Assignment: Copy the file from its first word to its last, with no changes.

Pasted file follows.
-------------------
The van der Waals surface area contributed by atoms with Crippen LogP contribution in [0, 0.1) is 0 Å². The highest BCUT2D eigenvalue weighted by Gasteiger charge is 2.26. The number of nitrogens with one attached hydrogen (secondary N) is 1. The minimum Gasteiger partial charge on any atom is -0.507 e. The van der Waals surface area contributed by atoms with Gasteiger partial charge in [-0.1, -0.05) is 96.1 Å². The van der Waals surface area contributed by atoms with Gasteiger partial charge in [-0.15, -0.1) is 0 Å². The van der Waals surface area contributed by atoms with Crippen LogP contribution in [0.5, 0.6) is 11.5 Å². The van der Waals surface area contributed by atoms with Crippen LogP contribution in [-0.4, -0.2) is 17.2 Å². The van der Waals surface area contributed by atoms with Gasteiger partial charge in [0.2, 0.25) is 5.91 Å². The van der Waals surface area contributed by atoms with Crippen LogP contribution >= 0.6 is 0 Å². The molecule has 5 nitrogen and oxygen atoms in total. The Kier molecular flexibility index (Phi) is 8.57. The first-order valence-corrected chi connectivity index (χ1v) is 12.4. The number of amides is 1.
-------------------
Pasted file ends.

The van der Waals surface area contributed by atoms with Crippen LogP contribution in [0, 0.1) is 0 Å². The highest BCUT2D eigenvalue weighted by Gasteiger charge is 2.26. The number of nitrogens with one attached hydrogen (secondary N) is 1. The minimum Gasteiger partial charge on any atom is -0.507 e. The van der Waals surface area contributed by atoms with Gasteiger partial charge in [-0.1, -0.05) is 96.1 Å². The van der Waals surface area contributed by atoms with Gasteiger partial charge in [-0.15, -0.1) is 0 Å². The van der Waals surface area contributed by atoms with Crippen LogP contribution in [0.5, 0.6) is 11.5 Å². The van der Waals surface area contributed by atoms with Crippen LogP contribution in [-0.4, -0.2) is 17.2 Å². The van der Waals surface area contributed by atoms with Gasteiger partial charge in [0.2, 0.25) is 5.91 Å². The van der Waals surface area contributed by atoms with Crippen LogP contribution >= 0.6 is 0 Å². The molecule has 5 nitrogen and oxygen atoms in total. The Kier molecular flexibility index (Phi) is 8.57. The first-order valence-corrected chi connectivity index (χ1v) is 12.4. The number of amides is 1.